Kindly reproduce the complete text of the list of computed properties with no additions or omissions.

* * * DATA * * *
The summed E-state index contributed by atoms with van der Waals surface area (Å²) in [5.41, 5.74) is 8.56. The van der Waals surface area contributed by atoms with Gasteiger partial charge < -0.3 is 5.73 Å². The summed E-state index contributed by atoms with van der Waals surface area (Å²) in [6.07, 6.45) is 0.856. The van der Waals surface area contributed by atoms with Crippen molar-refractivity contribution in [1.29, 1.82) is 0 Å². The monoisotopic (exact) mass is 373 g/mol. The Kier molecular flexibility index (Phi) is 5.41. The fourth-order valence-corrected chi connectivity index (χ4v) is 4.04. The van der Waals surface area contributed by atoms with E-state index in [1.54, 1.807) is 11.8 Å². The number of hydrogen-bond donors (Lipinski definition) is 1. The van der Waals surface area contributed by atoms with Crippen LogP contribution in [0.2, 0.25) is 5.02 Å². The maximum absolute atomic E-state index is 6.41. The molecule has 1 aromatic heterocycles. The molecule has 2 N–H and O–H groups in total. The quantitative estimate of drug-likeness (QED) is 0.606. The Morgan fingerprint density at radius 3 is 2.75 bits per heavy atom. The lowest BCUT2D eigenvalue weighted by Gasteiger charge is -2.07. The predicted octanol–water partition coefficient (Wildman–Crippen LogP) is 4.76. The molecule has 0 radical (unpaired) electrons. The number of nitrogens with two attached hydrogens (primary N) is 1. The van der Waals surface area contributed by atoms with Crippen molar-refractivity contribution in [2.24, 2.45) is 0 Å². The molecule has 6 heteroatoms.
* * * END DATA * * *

The summed E-state index contributed by atoms with van der Waals surface area (Å²) in [5.41, 5.74) is 8.56. The van der Waals surface area contributed by atoms with Gasteiger partial charge < -0.3 is 5.73 Å². The summed E-state index contributed by atoms with van der Waals surface area (Å²) in [6.07, 6.45) is 0.856. The van der Waals surface area contributed by atoms with Crippen molar-refractivity contribution in [1.29, 1.82) is 0 Å². The monoisotopic (exact) mass is 373 g/mol. The Kier molecular flexibility index (Phi) is 5.41. The fourth-order valence-corrected chi connectivity index (χ4v) is 4.04. The van der Waals surface area contributed by atoms with E-state index in [1.54, 1.807) is 11.8 Å². The number of hydrogen-bond donors (Lipinski definition) is 1. The van der Waals surface area contributed by atoms with Crippen LogP contribution in [0.2, 0.25) is 5.02 Å². The maximum absolute atomic E-state index is 6.41. The molecule has 1 aromatic heterocycles. The molecule has 2 N–H and O–H groups in total. The quantitative estimate of drug-likeness (QED) is 0.606. The Morgan fingerprint density at radius 3 is 2.75 bits per heavy atom. The lowest BCUT2D eigenvalue weighted by Gasteiger charge is -2.07. The predicted octanol–water partition coefficient (Wildman–Crippen LogP) is 4.76. The molecule has 0 radical (unpaired) electrons. The number of nitrogens with two attached hydrogens (primary N) is 1. The van der Waals surface area contributed by atoms with Crippen molar-refractivity contribution in [2.24, 2.45) is 0 Å². The molecule has 6 heteroatoms.